It wasn’t doom and gloom all over the pitch. The Reds played some good attacking football in the game against Huddersfield, but their weakness was giving away goals. This game was a particular low point at the back as they conceded where assertive defenders would have dealt the problems easily. Five-foot-seven Nahki Wells scored a header in the middle of a crowded penalty area – enough said!
As Pearce was becoming more and more desperate, his tactics became more and more creative as he continued to shuffle the central midfielders at a time when it may have been wiser to introduce a little stability.
He was punished ruthlessly by Brentford for using Michael Mancienne, a delighted Mark Warburton commenting “We saw they had Michael Mancienne in front of the back four and we felt Toral could exploit the space.”
But in fairness to Pearce his unorthodox ideas worked brilliantly against Norwich City, Psycho used the narrow Canaries system against them, eventually winning a memorable game by switching to a 3-3-4 system.
And he set the team up perfectly for the game at Wolves, his pressing system allowing the attackers to assert themselves. But conversely, using very similar tactics, he was outmanoeuvred at Birmingham City.
I tend to give Pearce credit for the fact he was still learning about Championship football, which is why I feel his eventual sacking was harsh. I firmly believe he was getting better and learning lessons from his failures. But on the other hand, is Nottingham Forest, an ambitious club trying to get into the Premier League, the right place to be learning?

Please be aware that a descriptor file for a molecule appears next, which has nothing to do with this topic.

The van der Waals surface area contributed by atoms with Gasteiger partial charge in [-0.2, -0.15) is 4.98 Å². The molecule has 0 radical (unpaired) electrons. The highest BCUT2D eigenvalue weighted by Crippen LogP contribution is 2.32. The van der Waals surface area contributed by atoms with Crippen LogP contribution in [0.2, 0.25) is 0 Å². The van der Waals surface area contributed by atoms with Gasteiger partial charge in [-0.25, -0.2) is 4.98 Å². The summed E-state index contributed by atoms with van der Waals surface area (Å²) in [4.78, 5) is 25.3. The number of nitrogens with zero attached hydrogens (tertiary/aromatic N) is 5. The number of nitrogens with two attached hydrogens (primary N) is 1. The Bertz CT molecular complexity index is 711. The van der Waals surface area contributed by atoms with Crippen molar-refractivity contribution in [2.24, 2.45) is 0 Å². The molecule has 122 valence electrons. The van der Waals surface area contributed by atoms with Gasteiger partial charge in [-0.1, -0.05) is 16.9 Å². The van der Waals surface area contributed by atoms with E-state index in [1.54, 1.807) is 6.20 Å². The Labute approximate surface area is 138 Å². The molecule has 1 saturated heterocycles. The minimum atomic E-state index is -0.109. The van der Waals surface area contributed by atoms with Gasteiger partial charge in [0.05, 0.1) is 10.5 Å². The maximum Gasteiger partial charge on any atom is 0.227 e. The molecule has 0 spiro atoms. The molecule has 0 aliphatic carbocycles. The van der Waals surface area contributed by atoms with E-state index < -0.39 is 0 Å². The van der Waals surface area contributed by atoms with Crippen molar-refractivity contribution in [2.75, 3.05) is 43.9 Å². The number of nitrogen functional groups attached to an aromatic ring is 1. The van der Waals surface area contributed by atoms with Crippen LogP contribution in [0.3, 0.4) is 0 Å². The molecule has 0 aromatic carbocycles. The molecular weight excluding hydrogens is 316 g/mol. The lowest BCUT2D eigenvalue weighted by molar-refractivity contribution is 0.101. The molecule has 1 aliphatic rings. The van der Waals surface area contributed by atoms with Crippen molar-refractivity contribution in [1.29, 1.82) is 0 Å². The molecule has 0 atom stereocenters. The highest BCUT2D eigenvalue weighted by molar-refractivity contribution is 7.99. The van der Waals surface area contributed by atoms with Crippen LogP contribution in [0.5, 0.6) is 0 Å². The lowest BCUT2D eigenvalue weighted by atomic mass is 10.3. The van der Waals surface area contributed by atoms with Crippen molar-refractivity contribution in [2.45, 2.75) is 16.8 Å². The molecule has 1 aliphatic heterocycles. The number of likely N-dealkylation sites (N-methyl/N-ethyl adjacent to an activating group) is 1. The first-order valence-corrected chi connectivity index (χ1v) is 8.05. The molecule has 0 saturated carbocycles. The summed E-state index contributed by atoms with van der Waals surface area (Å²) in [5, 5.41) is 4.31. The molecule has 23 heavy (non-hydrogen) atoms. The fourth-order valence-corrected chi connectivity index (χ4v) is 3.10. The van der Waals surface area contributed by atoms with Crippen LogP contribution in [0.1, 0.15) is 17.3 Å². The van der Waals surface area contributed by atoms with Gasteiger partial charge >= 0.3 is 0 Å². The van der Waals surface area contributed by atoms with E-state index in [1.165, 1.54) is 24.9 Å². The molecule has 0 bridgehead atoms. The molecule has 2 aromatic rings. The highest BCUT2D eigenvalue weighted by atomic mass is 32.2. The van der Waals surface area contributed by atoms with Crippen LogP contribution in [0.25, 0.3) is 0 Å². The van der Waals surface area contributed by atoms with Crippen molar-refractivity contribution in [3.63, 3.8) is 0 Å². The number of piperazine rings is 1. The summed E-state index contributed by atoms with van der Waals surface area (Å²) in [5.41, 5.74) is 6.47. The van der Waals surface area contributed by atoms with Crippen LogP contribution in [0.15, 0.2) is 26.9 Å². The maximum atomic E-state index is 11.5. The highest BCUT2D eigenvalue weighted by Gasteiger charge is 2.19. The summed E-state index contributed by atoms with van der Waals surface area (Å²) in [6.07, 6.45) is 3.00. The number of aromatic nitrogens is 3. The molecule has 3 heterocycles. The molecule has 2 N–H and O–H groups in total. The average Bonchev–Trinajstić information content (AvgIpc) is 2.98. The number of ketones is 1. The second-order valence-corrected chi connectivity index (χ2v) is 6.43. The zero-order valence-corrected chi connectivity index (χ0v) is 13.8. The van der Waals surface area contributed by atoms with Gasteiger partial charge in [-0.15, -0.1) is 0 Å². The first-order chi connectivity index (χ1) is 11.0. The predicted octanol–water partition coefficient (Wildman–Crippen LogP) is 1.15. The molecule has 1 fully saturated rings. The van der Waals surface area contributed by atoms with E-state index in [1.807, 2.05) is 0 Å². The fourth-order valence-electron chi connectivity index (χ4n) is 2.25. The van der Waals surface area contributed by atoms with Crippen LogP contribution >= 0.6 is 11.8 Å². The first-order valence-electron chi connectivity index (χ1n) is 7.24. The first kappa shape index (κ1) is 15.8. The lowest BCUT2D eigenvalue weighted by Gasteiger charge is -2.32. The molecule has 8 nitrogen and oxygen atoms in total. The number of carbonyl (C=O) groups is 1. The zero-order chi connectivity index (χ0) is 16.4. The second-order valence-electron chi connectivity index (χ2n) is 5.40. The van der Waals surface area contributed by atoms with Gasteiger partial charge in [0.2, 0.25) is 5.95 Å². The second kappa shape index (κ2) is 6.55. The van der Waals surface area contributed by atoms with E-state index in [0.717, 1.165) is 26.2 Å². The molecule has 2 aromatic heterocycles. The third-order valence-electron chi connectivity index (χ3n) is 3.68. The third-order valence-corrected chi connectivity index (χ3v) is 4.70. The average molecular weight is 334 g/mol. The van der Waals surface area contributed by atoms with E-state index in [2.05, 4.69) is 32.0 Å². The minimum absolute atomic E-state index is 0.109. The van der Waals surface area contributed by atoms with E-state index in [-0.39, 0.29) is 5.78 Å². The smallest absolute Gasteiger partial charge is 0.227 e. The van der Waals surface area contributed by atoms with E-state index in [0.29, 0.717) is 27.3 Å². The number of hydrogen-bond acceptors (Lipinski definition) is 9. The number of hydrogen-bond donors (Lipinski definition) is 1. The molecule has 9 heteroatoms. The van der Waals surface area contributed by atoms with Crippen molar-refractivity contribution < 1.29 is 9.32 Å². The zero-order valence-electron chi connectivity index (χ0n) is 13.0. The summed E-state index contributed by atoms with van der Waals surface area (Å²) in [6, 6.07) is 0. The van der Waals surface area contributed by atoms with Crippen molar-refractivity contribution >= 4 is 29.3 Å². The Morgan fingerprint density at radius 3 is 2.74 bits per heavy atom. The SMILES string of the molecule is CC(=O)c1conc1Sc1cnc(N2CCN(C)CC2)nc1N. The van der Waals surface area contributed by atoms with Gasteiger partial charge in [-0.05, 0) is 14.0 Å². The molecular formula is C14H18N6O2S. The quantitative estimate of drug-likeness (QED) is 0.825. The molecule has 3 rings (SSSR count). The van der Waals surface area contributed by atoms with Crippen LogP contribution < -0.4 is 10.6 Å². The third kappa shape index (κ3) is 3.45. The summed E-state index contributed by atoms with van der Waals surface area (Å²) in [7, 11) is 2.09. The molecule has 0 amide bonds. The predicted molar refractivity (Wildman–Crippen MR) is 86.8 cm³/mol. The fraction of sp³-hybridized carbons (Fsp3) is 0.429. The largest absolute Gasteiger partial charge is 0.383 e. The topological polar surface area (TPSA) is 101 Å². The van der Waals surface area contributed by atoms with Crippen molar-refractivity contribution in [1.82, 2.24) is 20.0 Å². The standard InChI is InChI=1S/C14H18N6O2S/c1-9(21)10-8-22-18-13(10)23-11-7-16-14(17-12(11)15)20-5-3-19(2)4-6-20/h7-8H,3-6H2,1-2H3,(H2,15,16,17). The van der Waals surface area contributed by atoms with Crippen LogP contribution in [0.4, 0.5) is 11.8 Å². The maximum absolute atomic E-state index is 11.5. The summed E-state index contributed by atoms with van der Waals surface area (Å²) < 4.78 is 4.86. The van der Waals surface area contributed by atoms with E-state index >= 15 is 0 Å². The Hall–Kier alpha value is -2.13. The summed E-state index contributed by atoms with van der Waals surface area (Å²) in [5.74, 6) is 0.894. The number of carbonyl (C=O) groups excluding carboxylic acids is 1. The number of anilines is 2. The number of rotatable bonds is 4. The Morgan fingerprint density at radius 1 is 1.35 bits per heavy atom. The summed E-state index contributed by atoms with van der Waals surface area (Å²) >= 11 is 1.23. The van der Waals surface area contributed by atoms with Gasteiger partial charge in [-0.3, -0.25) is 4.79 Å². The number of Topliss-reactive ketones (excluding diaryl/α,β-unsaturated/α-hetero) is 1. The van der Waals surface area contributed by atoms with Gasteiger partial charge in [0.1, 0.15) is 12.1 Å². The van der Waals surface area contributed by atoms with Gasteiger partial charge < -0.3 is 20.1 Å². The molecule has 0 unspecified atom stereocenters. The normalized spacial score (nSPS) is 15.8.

I mention this now, and not in my end of season conclusions, because this was the period when I believe the players themselves decided on the answer to this question. The constant shuffling of systems and strange tactics – even when they worked – was a dangerous game, and Pearce appears to have lost the dressing room at this stage.
The three draws against Charlton, Rotherham and Leeds were all games a confident, committed Forest side would have won, but by now the defensive insecurity had affected the team so badly that few players were hungry for the ball. Defenders were put under even more pressure because they had no outlet in midfield – often there was nobody confident enough to pick the ball up in tight areas and be positive, meaning the defenders had to play long balls, which was not playing to the team’s strengths.
Things were not yet disastrous on the pitch, but better teams would soon punish Pearce for not solving his midfield dilemma.
Read part two here…